What does XML stand for?
XML stands for EXtensible Markup Language. It’s straightforward, legible to humans, and very powerful. On top of that, it takes up an incredible amount of space. However, because many of its textual elements are very frequently repeated, it can be compressed very effectively, which goes some way towards making up for that disadvantage. You can find a detailed description on Wikipedia; here, we will focus solely on what is important for EDI/EAI.

A simple example

<?xml version=“1.0“ encoding=“UTF-8“ standalone=“yes“?>








<LineItem No=“1“>





<LineItem No=“2“>







The structure

First of all, it has to be said that the line breaks and indentations in the example above help make it easier to read. You will often find documents formatted in this way – however, in principle, all this could be written out in one line without making any difference to the meaning. Whitespaces (line breaks, spaces, indentations) outside values have no effect whatsoever. Of course, if line breaks appear within certain values (e.g. item descriptions), they will still be included in the transfer. And now let’s take a look at the different elements.


The XML header comes at the start of the XML file. It specifies the version of the XML format (in practice, this is always 1.0) and the encoding of the file. The standalone=”yes” here also indicates that this file does not need to be checked against an external format definition. More on that later. Strictly speaking, this header should always appear – however, there are plenty of examples of XML files that do without it.

In general, statements bracketed inside <? and ?> are called “processing instructions”. This header takes that format, but it isn’t really a processing instruction, technically speaking. Processing instructions have no direct impact on the data content, so we won’t spend any more time on them here.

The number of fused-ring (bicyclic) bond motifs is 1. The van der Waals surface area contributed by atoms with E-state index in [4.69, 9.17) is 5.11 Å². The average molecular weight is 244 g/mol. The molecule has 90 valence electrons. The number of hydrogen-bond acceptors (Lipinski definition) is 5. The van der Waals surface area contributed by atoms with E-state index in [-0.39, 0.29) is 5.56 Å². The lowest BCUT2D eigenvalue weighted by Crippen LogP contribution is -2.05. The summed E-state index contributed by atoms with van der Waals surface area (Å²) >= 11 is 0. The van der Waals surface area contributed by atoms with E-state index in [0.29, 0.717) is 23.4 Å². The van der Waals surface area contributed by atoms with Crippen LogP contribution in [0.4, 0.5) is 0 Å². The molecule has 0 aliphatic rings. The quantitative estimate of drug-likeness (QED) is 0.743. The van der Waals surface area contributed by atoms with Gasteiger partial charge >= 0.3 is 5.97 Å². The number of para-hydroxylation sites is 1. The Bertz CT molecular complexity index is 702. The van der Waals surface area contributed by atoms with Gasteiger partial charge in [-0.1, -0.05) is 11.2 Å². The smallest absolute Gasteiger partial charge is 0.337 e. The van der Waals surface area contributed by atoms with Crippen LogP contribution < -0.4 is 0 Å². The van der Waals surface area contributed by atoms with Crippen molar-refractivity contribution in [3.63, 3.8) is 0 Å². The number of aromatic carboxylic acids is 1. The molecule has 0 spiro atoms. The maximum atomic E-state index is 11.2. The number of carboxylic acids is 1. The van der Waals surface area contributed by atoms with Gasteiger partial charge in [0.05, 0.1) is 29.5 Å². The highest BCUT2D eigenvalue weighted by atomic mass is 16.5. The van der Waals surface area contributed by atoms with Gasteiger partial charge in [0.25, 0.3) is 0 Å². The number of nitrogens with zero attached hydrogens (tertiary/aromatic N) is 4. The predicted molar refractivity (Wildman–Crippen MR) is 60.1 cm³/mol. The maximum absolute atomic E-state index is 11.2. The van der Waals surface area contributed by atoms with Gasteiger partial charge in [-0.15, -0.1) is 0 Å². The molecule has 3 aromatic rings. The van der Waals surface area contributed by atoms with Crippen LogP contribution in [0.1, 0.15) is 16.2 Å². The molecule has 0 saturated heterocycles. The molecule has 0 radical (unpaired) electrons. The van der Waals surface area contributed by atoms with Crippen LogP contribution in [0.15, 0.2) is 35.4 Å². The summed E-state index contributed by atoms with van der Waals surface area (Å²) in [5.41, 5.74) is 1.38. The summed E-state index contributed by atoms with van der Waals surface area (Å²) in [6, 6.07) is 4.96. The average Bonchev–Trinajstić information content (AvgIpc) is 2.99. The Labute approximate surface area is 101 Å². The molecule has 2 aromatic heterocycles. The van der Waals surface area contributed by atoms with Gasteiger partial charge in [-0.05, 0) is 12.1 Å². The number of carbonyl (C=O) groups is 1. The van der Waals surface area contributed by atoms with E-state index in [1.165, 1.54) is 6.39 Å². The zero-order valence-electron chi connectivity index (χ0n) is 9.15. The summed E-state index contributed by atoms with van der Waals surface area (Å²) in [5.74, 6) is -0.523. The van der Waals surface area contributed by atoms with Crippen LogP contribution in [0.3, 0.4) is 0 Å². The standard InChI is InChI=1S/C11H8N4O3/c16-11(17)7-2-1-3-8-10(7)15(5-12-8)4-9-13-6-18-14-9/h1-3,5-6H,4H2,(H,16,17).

Tags and attributes

The identifiers bracketed by < and > are called tags. Every tag is opened and then closed again, unless it doesn’t have any content inside it. We therefore talk about opening and closing tags. The closing tag simply adds a slash (/) in front of the identifier.

  • At the top level – i.e. if the tag is not the “child” of a “parent” tag – there can only be exactly one tag per file. This is what is known as the “root element”. An XML file that has more than one set of opening and closing tags at the top level is invalid.
  • A tag can simply contain a value, such as here: <OrderNo>4711</OrderNo>
  • It’s also possible for a tag to enclose other tags, which can be nested as deeply as required. The example above provides a nice example of this.
  • A single tag can also appear multiple times. For example, we could represent the classification of an item in a catalogue structure as follows:

<Item no=“4711“ name=“ABC Educational Game“>






After all, the item would fit well into all four of these categories. Similarly, the order in our initial example also has multiple line items.

  • As well as values and other tags, a tag can contain any number of attributes, as in this example: <LineItem no=“2“> … </LineItem>

Unlike in HTML, the value of an attribute is always enclosed in “ “.

As a rule, attributes are added to the opening tag.

The important point is that an attribute can only appear once per tag.

The following is therefore invalid: <LineItem no=“2“ no=“3“>

After all, this wouldn’t make sense – what number line item would we be talking about?

  • Best of all, a tag can contain all these things at once:

<ParentTag attr1=“blah“ attr2=“stuff“ attr3=“gubbins“>

<ChildTag1 another_attr=“Maria“>

<ChildChildTag_a>So long</ChildChildTag_a>


<ChildChildTag_c>Auf Wiedersehen, goodbye</ChildChildTag_c>

This is the value of child tag 1.


<ChildTag2>Adieu, adieu, to you and you and you</ChildTag2>

This is the value of the parent tag.


  • If a tag contains neither values nor child tags, it can also be written out in abbreviated form by simply merging the opening and closing tags into one.

<Tag_Without_Contents attr1=“Attributes are allowed“ />

Can you see the slash (/) at the end? That tells you that this is the end of the tag, and that there won’t be another closing tag.

  • Comments are opened with <!– and closed again with –> at the end. They can span multiple lines, but they have to be placed within individual tags and can never be nested.

And with that, we have covered everything we need to know about the structure of XML.

So far, so simple. But there’s a little bit more to it than that.

Special characters and notations